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The Glaring Hole in Elizabeth Warren’s Childcare Plan

The senator’s proposals would be a boon for parents—as long as they can gain access to childcare in the first place.


This week, Senator Elizabeth Warren, a 2020 presidential candidate, did something extraordinary: She laid out a plan for universal, affordable, high-quality childcare for all American families. It’s a historic move; no presidential candidate has talked about universal childcare since the issue was politically torpedoed in the 1970s. By ensuring that the government spends enough money to guarantee that parents don’t have to spend more than 7 percent of their own income on care, while also raising standards for provider training and pay, she would get the government to bridge the gap between what parents can afford and what it costs to offer quality care. Families currently shell out tens of thousands of dollars a year for care, yet providers still struggle to offer decent settings for their children.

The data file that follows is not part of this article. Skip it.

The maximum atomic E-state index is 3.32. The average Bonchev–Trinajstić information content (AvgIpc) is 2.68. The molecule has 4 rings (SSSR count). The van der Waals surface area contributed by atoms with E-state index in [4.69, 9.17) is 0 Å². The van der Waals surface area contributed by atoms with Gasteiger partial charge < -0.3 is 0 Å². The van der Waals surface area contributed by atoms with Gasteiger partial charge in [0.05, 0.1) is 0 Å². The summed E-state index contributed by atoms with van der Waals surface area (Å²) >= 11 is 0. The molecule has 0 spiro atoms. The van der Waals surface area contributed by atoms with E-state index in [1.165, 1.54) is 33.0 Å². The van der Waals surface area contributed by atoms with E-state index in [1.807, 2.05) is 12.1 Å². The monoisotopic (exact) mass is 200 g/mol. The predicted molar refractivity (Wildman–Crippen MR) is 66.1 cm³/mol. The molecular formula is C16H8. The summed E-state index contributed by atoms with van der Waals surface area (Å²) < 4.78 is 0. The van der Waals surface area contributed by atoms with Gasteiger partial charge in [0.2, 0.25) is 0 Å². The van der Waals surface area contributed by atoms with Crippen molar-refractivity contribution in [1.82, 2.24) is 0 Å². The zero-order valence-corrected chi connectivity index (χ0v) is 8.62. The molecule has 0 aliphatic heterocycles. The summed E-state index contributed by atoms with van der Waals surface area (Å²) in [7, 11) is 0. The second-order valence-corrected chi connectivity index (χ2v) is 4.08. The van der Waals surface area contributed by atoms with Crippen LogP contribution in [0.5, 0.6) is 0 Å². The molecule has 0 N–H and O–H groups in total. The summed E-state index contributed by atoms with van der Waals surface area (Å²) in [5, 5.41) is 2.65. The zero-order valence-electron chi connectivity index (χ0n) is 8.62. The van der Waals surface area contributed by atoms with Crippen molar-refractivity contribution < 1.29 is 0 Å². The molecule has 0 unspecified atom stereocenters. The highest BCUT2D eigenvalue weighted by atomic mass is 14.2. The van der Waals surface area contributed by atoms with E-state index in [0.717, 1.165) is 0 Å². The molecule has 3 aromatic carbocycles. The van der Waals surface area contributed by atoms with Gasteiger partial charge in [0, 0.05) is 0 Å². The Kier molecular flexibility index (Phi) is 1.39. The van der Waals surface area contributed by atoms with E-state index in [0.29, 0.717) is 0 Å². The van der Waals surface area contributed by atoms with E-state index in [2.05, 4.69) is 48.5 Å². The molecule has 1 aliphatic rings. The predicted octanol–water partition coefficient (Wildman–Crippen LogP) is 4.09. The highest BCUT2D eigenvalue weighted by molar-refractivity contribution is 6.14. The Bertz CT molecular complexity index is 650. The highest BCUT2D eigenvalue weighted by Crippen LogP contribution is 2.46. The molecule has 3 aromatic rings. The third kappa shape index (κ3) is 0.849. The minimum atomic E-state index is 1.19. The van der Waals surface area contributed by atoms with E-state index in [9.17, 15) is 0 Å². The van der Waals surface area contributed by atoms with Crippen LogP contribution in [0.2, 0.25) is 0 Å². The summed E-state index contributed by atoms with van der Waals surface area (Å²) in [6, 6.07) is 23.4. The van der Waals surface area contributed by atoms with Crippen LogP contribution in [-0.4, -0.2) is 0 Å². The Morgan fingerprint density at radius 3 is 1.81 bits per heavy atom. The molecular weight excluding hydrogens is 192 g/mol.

But there’s one piece of the childcare puzzle that remains weak in her plan: accessibility. Our country’s urgent childcare crisis is not just about the dizzying price tag of care, nor about the paucity of good providers. For many, it’s about being able to find any care at all. According to an analysis by the Center for American Progress, just over half of American families live in what it calls childcare deserts—places where either there are three times as many children as each open childcare slot, or simply no open slots at all.

Warren doesn’t ignore the issue. In a blog post describing her new plan, she noted this exact problem, that there are “communities without an adequate number of licensed child care options,” as she puts it. The fact sheet laying out her plan also states that it will “establish and support a network of locally-run Child Care and Early Learning Centers and Family Child Care Homes so that every family, regardless of their income or employment, can access high-quality, affordable child care options.”

As was explained to me by the Warren campaign, the way this would work in practice is that her plan would essentially dangle a huge, new, and expandable pot of money in front of states, cities, nonprofits, and other entities that wish to participate. In order to get that money, they would have to address how they will ensure accessibility for as many parents in as many places as possible. The campaign also hopes that by increasing pay for providers, more people will be motivated to enter the field, easing potential staffing issues.